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Solved: Intell E6600 Core Voltage

Discussion in 'Hardware' started by TeeJayP, Jul 8, 2007.

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  1. TeeJayP

    TeeJayP Thread Starter

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    I have an Intel E6600 Processor in a an Intel D975XBX mobo. After it began failing to reboot during restart after extended sessions, I installed and ran the Intel Desktop Utility, (better late than never) and it complained about the CPU temperature and the CPU
    core voltage. The temperature problem turned out to be that the CPU cooling fan was
    improperly installed such that one side of its base was resting on some upright capacitors instead of making a good seating on the CPU. Glad I found it. After seating the heat sink correctly the CPU temperature was significantly reduced, (Duh); and the temperature warning and reboot problem both stopped.
    The original CPU Core voltage complaint said it is 1.2v, but should be 1.5V. After upgrading the Intel Desktop Utility this warning also cleared but all that really happened was the new utility called 1.2v an acceptable voltage although the "green" range goes to over 1.6V. What should my core voltage be; 1.2v or 1.5v and if I increase it in CMOS to 1.5v would I get a performance improvement?
     
  2. WarZard

    WarZard

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    Stock voltage is 1.3250v, not 1.2 nor 1.5. I'm fairly certain you might even damage your CPU if you push it to 1.6...

    I'm reading 1.3250 on my E6600 anyway. Check Intel's website if you are at all uncertain.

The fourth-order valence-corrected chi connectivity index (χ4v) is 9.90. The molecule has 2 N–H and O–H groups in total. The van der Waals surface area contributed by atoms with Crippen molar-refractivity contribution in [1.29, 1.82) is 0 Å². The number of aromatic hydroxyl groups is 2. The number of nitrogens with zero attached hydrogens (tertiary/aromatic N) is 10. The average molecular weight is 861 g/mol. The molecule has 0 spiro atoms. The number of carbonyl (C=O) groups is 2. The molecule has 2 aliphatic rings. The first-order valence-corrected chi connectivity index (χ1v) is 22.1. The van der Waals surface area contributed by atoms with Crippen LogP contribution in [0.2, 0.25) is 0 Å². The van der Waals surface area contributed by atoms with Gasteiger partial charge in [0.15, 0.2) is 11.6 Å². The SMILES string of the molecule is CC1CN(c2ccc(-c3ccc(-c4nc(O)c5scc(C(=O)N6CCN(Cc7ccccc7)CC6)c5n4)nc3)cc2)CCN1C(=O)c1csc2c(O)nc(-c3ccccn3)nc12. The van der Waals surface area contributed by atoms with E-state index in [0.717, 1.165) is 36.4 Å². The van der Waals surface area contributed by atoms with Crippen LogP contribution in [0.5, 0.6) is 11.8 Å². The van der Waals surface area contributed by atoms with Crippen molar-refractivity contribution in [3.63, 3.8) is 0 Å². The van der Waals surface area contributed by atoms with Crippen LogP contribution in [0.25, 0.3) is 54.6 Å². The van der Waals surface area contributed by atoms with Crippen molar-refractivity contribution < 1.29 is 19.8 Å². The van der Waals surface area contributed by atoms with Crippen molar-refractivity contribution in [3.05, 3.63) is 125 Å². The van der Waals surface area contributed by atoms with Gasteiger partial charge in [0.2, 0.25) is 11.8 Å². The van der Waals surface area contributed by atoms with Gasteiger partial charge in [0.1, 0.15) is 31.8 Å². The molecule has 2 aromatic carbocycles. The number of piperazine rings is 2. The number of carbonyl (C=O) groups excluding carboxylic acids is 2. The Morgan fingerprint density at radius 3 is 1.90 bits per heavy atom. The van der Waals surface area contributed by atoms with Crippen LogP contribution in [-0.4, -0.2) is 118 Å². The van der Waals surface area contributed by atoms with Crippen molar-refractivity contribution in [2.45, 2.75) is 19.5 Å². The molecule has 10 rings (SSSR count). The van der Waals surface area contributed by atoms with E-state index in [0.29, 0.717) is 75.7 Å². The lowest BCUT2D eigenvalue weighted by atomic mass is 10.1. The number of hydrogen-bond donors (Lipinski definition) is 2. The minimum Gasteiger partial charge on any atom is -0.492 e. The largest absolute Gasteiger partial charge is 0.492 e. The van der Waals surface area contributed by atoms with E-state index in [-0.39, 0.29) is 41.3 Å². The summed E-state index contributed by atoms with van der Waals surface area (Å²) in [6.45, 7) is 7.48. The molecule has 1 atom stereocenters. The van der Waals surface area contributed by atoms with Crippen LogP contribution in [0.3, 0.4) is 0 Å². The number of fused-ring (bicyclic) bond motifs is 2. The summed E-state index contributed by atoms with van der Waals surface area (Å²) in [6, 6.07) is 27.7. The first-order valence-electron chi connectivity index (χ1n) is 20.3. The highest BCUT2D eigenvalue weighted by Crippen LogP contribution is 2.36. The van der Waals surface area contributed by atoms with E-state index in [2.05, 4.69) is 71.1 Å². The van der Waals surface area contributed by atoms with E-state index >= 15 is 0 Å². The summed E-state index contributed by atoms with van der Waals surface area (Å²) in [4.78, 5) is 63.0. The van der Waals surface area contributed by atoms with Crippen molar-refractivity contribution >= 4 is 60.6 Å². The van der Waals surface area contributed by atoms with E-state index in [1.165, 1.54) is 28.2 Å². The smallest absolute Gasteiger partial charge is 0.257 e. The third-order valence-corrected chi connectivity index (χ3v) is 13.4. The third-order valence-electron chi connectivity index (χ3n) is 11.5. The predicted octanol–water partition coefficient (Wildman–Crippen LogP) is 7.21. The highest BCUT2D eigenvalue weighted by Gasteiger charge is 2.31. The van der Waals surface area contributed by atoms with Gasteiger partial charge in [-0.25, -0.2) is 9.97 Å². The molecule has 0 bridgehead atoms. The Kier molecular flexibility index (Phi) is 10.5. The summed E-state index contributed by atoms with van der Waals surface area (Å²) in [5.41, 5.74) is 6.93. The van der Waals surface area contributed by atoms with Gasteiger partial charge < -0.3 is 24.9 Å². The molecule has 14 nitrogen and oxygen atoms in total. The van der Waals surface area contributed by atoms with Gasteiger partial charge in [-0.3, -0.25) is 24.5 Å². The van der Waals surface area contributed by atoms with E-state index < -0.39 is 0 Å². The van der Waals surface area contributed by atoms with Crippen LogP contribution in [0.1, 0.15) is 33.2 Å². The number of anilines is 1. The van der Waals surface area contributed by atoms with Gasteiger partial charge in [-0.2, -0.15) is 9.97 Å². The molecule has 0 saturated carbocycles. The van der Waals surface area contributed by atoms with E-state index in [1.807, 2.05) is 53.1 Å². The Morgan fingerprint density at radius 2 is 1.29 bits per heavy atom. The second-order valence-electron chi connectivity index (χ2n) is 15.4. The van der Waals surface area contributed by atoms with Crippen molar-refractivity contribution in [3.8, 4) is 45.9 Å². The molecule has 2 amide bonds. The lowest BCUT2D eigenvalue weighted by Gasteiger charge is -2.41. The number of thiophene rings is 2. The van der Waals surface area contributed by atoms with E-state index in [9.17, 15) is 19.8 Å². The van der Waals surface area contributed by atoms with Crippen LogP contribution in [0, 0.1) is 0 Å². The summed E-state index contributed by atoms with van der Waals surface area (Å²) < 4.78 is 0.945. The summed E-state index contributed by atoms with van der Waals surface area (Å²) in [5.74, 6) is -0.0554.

'War
     
  3. TeeJayP

    TeeJayP Thread Starter

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    The Intel specification for the E6600 processor cpu core voltage is 0.850 V to 1.3525Volts. The target voltage for my monitoring utility is 1.212v (not 1.2 as I approximated). The previous Intel Desktop Monitoring App was indeed using a target voltage of 1.515v (not 1.5) but, being as the upgraded tool targets 1.212V, I assume this was an error of the previous Desktop Monitor. So it appears as if I could safely increase my core voltage to 1.3525V.

    What does concern me is my idle CPU temperature is about 57dC and it does increase to
    about 60dC during heavy use. Will the increased core voltage only worsen this situation?
    Probably, seems reasonable. I will kick the core voltage up to 1.3525 and monitor the temperature. Doesnt the idle temperature of 57dC seem a little warm in the first place?
    Could someone with a similar system tell me what their CPU temperature is? When I determine what the increased core voltage does to the CPU temperature I will post that information and close the thread.

    Thank you for the feedback.
     
  4. win2kpro

    win2kpro

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    An idle temp of 57c is too high for an E6600, since the thermal spec is 60.1c.

    What is the sSpec number for your processor? What is your BIOS version? What is the thermal design of your case, eg. size and number of intake fans, size and number of exhaust fans, and does your case have an airguide?
     
  5. TeeJayP

    TeeJayP Thread Starter

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    Upon further investigation: CPU core voltage at 1.212v is as it should be in this MB.
    Sspec for the processor? I purchased an Intel Core 2 Duo E6600 2.4Ghz/ 4MB Cache/1066Mhz FSB/ Sock775. XP Syinfo calls it an x86 Family 6 Model 15 Stepping 6 ...2400Mhz.

    Bios is Intel BX97510J.86A.1479.2007.0403.1737.

    Case is 4u Rackmount with less than adequate vertical air flow. CPU temp is about 51dC with the lid off and 57 with the lid on. These are idle temperatures which will quickly increase by 5 or 6 degrees under heavy use. My thermal alarm trips at 68dC and I can do this in the summer if I do not provide additional ventilation, i,.e; let an external fan blow on it. Being as space a problem when trying to beef up the cooling fan, I have been considering liquid cooling. I've been looking at some. Does anyone have experience with liquid cooling systems? Would appreciate some founded knowledge on this subject.
     
  6. TeeJayP

    TeeJayP Thread Starter

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    Ignorance can be remedied. Contempt before investigation cannot.
     
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